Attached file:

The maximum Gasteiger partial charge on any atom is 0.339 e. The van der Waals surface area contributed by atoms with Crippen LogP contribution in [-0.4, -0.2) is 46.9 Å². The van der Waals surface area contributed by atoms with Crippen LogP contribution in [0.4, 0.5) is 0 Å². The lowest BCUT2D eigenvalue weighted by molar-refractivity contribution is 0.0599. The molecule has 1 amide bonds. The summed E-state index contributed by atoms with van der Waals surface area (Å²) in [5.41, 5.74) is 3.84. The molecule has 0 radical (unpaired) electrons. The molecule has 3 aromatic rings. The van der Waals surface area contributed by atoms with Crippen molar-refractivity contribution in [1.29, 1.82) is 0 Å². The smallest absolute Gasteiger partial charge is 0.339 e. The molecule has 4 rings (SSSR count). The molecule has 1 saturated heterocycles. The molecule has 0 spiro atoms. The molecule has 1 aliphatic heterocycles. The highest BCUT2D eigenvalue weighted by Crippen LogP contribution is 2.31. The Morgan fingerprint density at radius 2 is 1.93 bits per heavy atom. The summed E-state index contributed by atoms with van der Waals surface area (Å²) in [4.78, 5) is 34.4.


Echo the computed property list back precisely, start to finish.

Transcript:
The maximum Gasteiger partial charge on any atom is 0.339 e. The van der Waals surface area contributed by atoms with Crippen LogP contribution in [-0.4, -0.2) is 46.9 Å². The van der Waals surface area contributed by atoms with Crippen LogP contribution in [0.4, 0.5) is 0 Å². The lowest BCUT2D eigenvalue weighted by molar-refractivity contribution is 0.0599. The molecule has 1 amide bonds. The summed E-state index contributed by atoms with van der Waals surface area (Å²) in [5.41, 5.74) is 3.84. The molecule has 0 radical (unpaired) electrons. The molecule has 3 aromatic rings. The van der Waals surface area contributed by atoms with Crippen molar-refractivity contribution in [1.29, 1.82) is 0 Å². The smallest absolute Gasteiger partial charge is 0.339 e. The molecule has 4 rings (SSSR count). The molecule has 1 saturated heterocycles. The molecule has 0 spiro atoms. The molecule has 1 aliphatic heterocycles. The highest BCUT2D eigenvalue weighted by Crippen LogP contribution is 2.31. The Morgan fingerprint density at radius 2 is 1.93 bits per heavy atom. The summed E-state index contributed by atoms with van der Waals surface area (Å²) in [4.78, 5) is 34.4.